|About the Book|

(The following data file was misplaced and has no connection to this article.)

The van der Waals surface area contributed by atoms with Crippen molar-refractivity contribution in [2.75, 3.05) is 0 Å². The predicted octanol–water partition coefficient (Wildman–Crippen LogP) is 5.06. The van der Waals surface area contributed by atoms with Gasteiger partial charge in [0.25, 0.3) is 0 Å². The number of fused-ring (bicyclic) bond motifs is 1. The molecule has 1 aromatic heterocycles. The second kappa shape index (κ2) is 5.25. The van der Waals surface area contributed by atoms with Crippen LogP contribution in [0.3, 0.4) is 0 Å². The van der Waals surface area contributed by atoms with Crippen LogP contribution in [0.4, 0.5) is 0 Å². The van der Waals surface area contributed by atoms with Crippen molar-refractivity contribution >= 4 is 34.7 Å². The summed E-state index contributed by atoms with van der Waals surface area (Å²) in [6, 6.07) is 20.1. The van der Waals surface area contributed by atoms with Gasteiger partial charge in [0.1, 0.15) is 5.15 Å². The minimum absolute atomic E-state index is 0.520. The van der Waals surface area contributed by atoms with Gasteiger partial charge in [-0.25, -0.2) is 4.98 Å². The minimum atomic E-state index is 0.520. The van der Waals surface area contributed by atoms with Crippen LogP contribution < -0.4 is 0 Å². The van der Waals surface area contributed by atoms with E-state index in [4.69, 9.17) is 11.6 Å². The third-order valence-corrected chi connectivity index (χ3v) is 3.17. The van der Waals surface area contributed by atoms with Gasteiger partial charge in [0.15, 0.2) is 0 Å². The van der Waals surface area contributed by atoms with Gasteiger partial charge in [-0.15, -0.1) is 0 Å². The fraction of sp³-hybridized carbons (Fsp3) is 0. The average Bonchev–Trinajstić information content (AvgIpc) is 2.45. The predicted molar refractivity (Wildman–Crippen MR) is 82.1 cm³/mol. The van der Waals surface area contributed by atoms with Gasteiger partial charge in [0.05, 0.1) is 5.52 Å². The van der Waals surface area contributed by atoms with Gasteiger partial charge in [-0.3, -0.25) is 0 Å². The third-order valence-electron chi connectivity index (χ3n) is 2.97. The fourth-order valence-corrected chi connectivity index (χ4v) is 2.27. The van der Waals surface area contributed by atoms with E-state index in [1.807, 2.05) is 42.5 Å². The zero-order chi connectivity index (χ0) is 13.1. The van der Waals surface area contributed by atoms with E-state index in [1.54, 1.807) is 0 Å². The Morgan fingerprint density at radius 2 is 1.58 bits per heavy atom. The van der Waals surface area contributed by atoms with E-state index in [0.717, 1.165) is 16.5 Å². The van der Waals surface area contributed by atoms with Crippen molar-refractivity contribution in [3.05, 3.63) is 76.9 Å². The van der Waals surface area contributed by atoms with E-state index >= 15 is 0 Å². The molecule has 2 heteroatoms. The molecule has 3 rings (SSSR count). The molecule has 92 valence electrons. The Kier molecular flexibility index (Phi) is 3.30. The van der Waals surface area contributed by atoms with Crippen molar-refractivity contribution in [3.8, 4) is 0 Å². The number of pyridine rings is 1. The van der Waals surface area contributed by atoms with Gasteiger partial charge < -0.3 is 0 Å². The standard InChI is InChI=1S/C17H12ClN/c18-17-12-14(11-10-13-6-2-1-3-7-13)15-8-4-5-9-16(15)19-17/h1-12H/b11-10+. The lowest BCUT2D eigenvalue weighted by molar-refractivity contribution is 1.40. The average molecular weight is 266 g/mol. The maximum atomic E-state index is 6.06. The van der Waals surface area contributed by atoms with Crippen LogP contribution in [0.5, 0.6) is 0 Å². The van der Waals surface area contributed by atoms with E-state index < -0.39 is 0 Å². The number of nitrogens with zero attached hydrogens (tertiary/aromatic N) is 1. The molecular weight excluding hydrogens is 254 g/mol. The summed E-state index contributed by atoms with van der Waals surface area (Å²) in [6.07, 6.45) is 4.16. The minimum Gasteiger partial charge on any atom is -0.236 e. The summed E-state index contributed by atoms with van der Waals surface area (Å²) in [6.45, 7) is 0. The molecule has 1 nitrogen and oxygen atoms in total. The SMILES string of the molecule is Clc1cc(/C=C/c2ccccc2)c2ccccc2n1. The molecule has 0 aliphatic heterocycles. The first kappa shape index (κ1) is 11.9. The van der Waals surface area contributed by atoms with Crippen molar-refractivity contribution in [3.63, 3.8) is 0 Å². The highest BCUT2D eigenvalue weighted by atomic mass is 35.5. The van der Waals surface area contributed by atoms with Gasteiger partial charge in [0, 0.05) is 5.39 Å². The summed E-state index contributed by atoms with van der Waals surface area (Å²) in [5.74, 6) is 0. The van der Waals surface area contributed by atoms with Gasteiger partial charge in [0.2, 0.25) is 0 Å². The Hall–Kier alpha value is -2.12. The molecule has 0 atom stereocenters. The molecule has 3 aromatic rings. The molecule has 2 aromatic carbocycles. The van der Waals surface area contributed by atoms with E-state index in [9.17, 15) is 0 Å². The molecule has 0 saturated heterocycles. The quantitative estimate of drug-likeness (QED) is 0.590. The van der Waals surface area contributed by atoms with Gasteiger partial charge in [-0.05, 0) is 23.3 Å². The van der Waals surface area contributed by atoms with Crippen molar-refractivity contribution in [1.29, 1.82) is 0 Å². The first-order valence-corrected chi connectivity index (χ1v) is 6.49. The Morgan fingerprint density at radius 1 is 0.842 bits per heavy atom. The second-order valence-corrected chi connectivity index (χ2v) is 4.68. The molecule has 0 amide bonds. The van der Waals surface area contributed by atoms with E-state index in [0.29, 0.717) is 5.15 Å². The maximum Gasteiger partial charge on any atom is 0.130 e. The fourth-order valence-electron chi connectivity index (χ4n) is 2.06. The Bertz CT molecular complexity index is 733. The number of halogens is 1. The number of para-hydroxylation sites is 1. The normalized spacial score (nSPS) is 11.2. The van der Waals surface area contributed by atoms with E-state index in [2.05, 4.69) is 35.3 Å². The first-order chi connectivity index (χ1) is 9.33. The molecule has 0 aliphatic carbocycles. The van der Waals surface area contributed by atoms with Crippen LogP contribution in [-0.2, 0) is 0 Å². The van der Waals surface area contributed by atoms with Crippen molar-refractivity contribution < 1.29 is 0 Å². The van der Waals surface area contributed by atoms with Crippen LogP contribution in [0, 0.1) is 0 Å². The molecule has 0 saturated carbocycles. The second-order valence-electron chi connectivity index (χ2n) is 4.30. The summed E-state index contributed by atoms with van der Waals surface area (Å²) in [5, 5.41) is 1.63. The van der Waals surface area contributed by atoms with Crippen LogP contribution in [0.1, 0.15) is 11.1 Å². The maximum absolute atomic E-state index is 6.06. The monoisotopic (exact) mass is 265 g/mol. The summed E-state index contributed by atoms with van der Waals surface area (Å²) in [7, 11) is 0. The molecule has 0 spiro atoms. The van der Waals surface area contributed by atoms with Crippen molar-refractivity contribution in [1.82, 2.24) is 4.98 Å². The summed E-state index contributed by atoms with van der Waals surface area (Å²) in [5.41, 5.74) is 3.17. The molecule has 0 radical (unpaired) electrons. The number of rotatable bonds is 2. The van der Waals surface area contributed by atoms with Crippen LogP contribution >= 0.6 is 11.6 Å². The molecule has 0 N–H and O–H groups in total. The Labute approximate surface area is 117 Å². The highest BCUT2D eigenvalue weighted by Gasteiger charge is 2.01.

Excerpt from Basile the Jester: A Romance of the Days of Mary Queen of ScotsVive le Dauphin et la Reine dEcosse- long live the Dauphin and Queen of Scotland! Shout, good people! Blend your voices in one mighty burst of enthusiastic joy! Rend theMoreExcerpt from Basile the Jester: A Romance of the Days of Mary Queen of ScotsVive le Dauphin et la Reine dEcosse- long live the Dauphin and Queen of Scotland! Shout, good people! Blend your voices in one mighty burst of enthusiastic joy! Rend the air with the forcible expression of your feelings, for I vow this is the happiest day that has ever dawned on fair France. Huzza! shout, I say. Wherefore dost thou laugh at me, good master blacksmith? How do I know that thou art a blacksmith? Because thou hast a leathery smell, and the wrinkles of thy face and neck are like the furrows of a ploughed field - they are full of dirt. Nay, lose not thy temper, thou beater of iron and maker of horseshoes. I am as good a man as thou art. Huzza! Crack your lungs, dear people, for this is a right merry day. By my cap and bells, I vow I am so happy that I could een embrace that grimy blacksmith, though his face be somewhat uglier than yonder gargoyle.Thus spoke Basile, a jester at the Court of Henry II. of France, as he cut merry antics, for the amusement of the people, in front of the great cathedral of Notre Dame in Paris.The year is 1558- the time, April 24. The occasion, the marriage of Mary Stuart, Queen of Scotland, with Francis, the eldest son of Henry II. of France. The weather is glorious, and spring has touched all Nature with a wand of gold.About the PublisherForgotten Books publishes hundreds of thousands of rare and classic books. Find more at www.forgottenbooks.comThis book is a reproduction of an important historical work. Forgotten Books uses state-of-the-art technology to digitally reconstruct the work, preserving the original format whilst repairing imperfections present in the aged copy. In rare cases, an imperfection in the original, such as a blemish or missing page, may be replicated in our edition. We do, however, repair the vast majority of imperfections successfully- any imperfections that remain are intentionally left to preserve the state of such historical works.